Go to HHH home page.
Smart Politics
 


Smart Politics Projections: South Dakota U.S. House

Bookmark and Share

Herseth Sandlin tries to avoid the biggest fall by a U.S. House incumbent in South Dakota history

Current delegation partisan split
Democrats: 1 at-large seat

Incumbents
Democratic incumbents: 1

Analysis
South Dakota's at-large race in 2010 is a quintessential 'toss-up' contest with two competing variables in play.

On the one hand, Representative Stephanie Herseth Sandlin has been personally well-regarded by her electorate throughout most of her six years in office and, in true Blue Dog Democrat fashion, she does not have the voting history that might ordinarily alienate the conservative South Dakota electorate in a GOP-leaning year.

However, the problem for Herseth Sandlin is not simply that she is facing a worthy opponent in 2010 (Kristi Noem is the Assistant Majority Leader in South Dakota's House of Representatives), but that the Congresswoman has no padding at the top of the ticket.

Not only is Republican gubernatorial nominee Dennis Daugaard expected to win big, but the Democratic Party's failure to field a candidate in the U.S. Senate contest against 1-term GOP incumbent John Thune marks the first time in 34 contests since popular vote U.S. Senate elections were introduced in 1914 that a Democratic candidate has not appeared on the ballot in South Dakota.

The net result is that if Roem should upset the Congresswoman on Tuesday, Herseth Sandlin's plunge from a 35.1-point victory over her GOP rival in 2008 to a loss in 2010 would mark the biggest fall by a U.S. House incumbent in Mount Rushmore State history.

Such a fall would be certainly unusual. So, unusual, in fact, that perhaps Noem's momentum will be curbed at the 11th hour by South Dakota's independent streak that often finds its electorate splitting its ballot. The Republican-heavy state has elected Democrats in 11 of 15 at-large elections since the number of South Dakota's representatives dropped from two to one in 1982, without voting for a Democratic president or governor once during this span.

Projection
SD-AL. Stephanie Herseth Sandlin (Democratic hold)

Partisan shift: No change

Follow Smart Politics on Twitter.

Previous post: Smart Politics Projections: Iowa U.S. House
Next post: Smart Politics Projections: Minnesota U.S. House

Leave a comment


Remains of the Data

Gender Equality in the US House: A State-by State Quarter-Century Report Card (1989-2014)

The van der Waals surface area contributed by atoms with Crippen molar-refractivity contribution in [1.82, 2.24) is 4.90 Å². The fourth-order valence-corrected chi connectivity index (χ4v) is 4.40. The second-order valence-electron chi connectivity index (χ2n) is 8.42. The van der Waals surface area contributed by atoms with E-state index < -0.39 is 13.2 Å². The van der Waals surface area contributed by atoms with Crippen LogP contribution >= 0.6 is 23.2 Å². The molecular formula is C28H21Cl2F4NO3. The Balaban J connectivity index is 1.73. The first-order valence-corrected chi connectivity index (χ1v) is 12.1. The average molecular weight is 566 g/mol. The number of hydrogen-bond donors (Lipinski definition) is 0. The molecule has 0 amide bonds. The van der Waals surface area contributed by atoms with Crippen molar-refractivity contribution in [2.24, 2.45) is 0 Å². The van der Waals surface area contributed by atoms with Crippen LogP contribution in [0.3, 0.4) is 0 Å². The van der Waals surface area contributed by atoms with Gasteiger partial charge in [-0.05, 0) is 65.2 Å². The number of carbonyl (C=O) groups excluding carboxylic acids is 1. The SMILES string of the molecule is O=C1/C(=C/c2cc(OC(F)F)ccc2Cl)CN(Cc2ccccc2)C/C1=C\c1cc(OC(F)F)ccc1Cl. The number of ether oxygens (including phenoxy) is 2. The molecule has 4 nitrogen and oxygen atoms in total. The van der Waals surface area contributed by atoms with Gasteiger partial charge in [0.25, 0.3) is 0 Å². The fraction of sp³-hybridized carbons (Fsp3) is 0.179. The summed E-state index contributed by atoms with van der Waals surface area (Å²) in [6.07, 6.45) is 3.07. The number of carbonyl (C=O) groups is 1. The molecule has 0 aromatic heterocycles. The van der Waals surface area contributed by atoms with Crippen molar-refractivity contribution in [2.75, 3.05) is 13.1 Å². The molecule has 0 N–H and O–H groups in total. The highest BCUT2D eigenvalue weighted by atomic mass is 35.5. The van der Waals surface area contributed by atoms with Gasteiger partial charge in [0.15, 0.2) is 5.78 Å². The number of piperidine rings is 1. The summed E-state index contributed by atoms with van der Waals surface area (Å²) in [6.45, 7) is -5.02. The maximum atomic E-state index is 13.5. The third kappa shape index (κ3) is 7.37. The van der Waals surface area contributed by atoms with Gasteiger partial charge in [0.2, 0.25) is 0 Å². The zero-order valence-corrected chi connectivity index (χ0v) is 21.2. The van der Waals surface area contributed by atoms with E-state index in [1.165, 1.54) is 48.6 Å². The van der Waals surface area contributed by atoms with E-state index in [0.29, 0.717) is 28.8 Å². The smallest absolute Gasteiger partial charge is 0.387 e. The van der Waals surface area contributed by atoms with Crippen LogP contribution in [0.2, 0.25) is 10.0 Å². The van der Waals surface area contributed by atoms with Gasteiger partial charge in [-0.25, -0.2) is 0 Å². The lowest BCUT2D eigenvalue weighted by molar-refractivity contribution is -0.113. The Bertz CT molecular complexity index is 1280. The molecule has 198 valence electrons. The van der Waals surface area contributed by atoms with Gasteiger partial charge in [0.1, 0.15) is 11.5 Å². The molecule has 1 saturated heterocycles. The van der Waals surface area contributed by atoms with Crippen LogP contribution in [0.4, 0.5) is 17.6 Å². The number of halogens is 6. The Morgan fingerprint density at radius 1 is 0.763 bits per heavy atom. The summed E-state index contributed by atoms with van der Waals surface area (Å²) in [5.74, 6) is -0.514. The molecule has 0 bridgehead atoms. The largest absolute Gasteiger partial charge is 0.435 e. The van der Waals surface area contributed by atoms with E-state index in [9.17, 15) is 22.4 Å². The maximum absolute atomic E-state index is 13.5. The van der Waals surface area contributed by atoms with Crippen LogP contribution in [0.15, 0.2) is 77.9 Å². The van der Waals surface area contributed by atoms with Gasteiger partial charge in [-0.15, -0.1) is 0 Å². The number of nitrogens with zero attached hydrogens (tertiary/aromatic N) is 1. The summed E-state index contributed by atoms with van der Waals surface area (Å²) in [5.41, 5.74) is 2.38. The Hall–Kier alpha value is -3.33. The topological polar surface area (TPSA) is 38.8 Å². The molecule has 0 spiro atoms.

A study of 5,325 congressional elections finds the number of female U.S. Representatives has more than tripled over the last 25 years, but the rate at which women are elected to the chamber still varies greatly between the states.

Political Crumbs

Final Four Has Presidential Approval

By edging Michigan in the final seconds Sunday, the University of Kentucky guaranteed that one school in the Final Four this year would be located in a state that was not carried by President Barack Obama in 2012. (Connecticut, Florida, and Wisconsin had previously earned Final Four slots over the weekend). Across the 76 Final Fours since 1939, an average of 3.1 schools have been located in states won by the president's ticket during the previous election cycle. All four schools have come from states won by the president 29 times, with the most recent being the 2009 Final Four featuring Connecticut, Michigan State, North Carolina, and Villanova. On 30 occasions three Final Four schools have been located in states won by the president, with two schools 11 times and only one school six times (the most recent being 2012 with Kansas, Kentucky, Louisville, and Ohio State). There has never been a Men's NCAA Division I Final Four in which no schools were located in states carried by the president's ticket.


Three for the Road

A new Rasmussen Poll shows Wisconsin Governor Scott Walker in a dead heat with likely 2014 Democratic nominee Mary Burke. Walker is seeking to win his third consecutive election after prevailing in 2012's recall contest. Eight of his predecessors accomplished this feat: Republicans Lucius Fairchild (in 1869), Jeremiah Rusk (1886), Robert La Follette (1904), Emanuel Philipp (1918), John Blaine (1924), Walter Kohler (1954), Warren Knowles (1968), and Tommy Thompson (1994). Three others Badger State governors lost on their third campaign: Democrat George Peck (1894), Progressive Philip La Follette (1938), and Republican Julius Heil (1942). One died in office before having the opportunity to win a third contest (GOPer Walter Goodland in 1947) while another resigned beforehand (Democrat Patrick Lucey in 1977 to become Ambassador to Mexico). Overall Wisconsin gubernatorial incumbents have won 35 of 47 general election contests, or 74.5 percent of the time.


more POLITICAL CRUMBS

Humphrey School Sites
CSPG
Humphrey New Media Hub

Issues />

<div id=
Abortion
Afghanistan
Budget and taxes
Campaign finances
Crime and punishment
Economy and jobs
Education
Energy
Environment
Foreign affairs
Gender
Health
Housing
Ideology
Immigration
Iraq
Media
Military
Partisanship
Race and ethnicity
Reapportionment
Redistricting
Religion
Sexuality
Sports
Terrorism
Third parties
Transportation
Voting